opposition to the appeal but in then declining to give the Court any assistance by setting out why it was so persisting is conduct meriting censure. This conduct therefore also merits a departure from the usual order as to costs, In all these circumstances this Court is of the view that first respondent should pay appellant's costs, both in the court a quo and on appeal, on the scale of attorney and client.

The Court accordingly makes the following order:-

  1. the appeal is allowed;

  2. the default judgment granted on 10th July 1998 is set aside;

  3. the first respondent is ordered to pay to appellant forthwith –

  1. the sum of E2 600, being the difference between the sum of E7 600 and E5 000 together with interest thereon at 9% per annum from 15th January 1998, the date of the null and void loan agreement to date of payment of the said sum;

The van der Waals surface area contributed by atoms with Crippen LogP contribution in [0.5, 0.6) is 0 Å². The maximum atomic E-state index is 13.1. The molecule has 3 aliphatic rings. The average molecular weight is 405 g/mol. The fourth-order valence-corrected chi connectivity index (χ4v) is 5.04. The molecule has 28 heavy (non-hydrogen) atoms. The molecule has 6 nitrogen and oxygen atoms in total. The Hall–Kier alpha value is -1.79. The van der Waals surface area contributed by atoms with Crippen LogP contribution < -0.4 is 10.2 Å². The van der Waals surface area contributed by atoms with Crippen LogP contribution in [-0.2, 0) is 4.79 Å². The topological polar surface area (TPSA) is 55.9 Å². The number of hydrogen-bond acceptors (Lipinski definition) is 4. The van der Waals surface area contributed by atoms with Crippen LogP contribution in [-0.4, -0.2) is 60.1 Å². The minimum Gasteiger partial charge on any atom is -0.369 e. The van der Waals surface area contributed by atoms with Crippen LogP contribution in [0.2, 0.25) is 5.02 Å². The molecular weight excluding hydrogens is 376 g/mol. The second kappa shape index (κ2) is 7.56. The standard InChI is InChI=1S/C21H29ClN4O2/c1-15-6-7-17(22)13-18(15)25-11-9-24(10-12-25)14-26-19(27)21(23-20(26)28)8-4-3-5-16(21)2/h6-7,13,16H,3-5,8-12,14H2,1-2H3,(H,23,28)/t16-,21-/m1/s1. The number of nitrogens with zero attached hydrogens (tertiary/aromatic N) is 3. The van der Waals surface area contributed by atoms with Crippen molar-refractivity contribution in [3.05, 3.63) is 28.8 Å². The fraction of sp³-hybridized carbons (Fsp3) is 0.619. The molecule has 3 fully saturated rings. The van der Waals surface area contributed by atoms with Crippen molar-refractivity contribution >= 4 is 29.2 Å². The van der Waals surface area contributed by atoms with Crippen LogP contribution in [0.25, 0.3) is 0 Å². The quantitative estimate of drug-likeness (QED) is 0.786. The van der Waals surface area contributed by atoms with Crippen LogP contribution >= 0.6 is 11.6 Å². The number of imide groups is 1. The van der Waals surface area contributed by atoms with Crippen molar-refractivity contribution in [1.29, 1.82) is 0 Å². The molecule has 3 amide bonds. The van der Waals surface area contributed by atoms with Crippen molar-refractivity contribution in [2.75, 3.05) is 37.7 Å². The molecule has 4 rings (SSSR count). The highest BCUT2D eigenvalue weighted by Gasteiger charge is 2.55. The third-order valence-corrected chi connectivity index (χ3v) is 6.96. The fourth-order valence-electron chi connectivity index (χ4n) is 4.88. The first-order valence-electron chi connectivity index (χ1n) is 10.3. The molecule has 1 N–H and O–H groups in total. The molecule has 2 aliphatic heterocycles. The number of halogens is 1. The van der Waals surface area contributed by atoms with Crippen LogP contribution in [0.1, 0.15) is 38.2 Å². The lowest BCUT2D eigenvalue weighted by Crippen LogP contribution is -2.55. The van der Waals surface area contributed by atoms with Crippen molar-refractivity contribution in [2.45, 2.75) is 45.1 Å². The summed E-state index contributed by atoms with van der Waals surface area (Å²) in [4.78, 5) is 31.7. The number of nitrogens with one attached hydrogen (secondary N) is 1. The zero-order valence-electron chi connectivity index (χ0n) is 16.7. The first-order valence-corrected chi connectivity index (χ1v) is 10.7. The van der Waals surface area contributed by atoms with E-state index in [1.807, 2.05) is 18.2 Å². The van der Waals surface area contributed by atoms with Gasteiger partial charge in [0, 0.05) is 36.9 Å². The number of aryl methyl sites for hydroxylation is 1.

1. the amount of the proceeds which it received of the sale in execution of appellant's Toyota Cressida motor vehicle; together with interest thereon at 9% per annum from the date of the sale in execution to the date of payment of such amount.

(d) the first respondent is ordered to pay, on the scale as between attoraey-and-client, the appellant's costs,

  1. in respect of the proceedings in the court a quo;

  1. of the appeal to this Court.







Delivered on this 3rd day of December 1999.

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1. Money-Lending and Credit Financing Act, 1991 11 citations